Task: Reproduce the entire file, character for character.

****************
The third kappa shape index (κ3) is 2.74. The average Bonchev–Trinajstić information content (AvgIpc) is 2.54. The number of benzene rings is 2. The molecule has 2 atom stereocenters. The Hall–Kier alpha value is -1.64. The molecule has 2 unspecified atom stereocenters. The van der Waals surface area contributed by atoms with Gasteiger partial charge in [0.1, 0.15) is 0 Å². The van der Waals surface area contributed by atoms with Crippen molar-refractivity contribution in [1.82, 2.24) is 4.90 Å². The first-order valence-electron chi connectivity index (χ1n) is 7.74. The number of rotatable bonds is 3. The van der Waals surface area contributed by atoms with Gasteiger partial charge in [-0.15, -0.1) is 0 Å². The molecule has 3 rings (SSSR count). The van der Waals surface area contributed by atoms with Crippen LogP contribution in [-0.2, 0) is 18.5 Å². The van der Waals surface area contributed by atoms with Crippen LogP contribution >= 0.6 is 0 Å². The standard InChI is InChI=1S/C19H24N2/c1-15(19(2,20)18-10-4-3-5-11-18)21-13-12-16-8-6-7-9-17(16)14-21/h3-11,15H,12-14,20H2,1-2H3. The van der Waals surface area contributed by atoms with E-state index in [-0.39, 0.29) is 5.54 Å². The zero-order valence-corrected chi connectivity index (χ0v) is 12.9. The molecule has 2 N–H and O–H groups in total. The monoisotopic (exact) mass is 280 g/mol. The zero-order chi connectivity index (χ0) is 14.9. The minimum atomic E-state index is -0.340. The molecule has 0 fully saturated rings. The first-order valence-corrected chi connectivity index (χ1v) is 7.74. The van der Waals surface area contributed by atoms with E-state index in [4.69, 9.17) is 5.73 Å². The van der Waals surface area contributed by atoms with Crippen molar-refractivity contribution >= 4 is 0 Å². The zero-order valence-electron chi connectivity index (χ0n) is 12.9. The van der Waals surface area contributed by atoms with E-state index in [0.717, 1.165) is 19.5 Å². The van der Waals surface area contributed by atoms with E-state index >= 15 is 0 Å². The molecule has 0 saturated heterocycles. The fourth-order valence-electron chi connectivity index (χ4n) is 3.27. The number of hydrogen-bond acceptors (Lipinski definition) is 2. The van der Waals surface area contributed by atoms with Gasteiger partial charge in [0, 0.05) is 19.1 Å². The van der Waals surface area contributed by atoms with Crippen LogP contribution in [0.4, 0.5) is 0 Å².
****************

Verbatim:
The third kappa shape index (κ3) is 2.74. The average Bonchev–Trinajstić information content (AvgIpc) is 2.54. The number of benzene rings is 2. The molecule has 2 atom stereocenters. The Hall–Kier alpha value is -1.64. The molecule has 2 unspecified atom stereocenters. The van der Waals surface area contributed by atoms with Gasteiger partial charge in [0.1, 0.15) is 0 Å². The van der Waals surface area contributed by atoms with Crippen molar-refractivity contribution in [1.82, 2.24) is 4.90 Å². The first-order valence-electron chi connectivity index (χ1n) is 7.74. The number of rotatable bonds is 3. The van der Waals surface area contributed by atoms with Gasteiger partial charge in [-0.15, -0.1) is 0 Å². The molecule has 3 rings (SSSR count). The van der Waals surface area contributed by atoms with Crippen LogP contribution in [-0.2, 0) is 18.5 Å². The van der Waals surface area contributed by atoms with Crippen LogP contribution >= 0.6 is 0 Å². The standard InChI is InChI=1S/C19H24N2/c1-15(19(2,20)18-10-4-3-5-11-18)21-13-12-16-8-6-7-9-17(16)14-21/h3-11,15H,12-14,20H2,1-2H3. The van der Waals surface area contributed by atoms with E-state index in [-0.39, 0.29) is 5.54 Å². The zero-order valence-corrected chi connectivity index (χ0v) is 12.9. The molecule has 2 N–H and O–H groups in total. The monoisotopic (exact) mass is 280 g/mol. The zero-order chi connectivity index (χ0) is 14.9. The minimum atomic E-state index is -0.340. The molecule has 0 fully saturated rings. The first-order valence-corrected chi connectivity index (χ1v) is 7.74. The van der Waals surface area contributed by atoms with E-state index in [4.69, 9.17) is 5.73 Å². The van der Waals surface area contributed by atoms with Crippen molar-refractivity contribution >= 4 is 0 Å². The zero-order valence-electron chi connectivity index (χ0n) is 12.9. The van der Waals surface area contributed by atoms with E-state index in [0.717, 1.165) is 19.5 Å². The van der Waals surface area contributed by atoms with E-state index >= 15 is 0 Å². The molecule has 0 saturated heterocycles. The fourth-order valence-electron chi connectivity index (χ4n) is 3.27. The number of hydrogen-bond acceptors (Lipinski definition) is 2. The van der Waals surface area contributed by atoms with Gasteiger partial charge in [0, 0.05) is 19.1 Å². The van der Waals surface area contributed by atoms with Crippen LogP contribution in [0.4, 0.5) is 0 Å².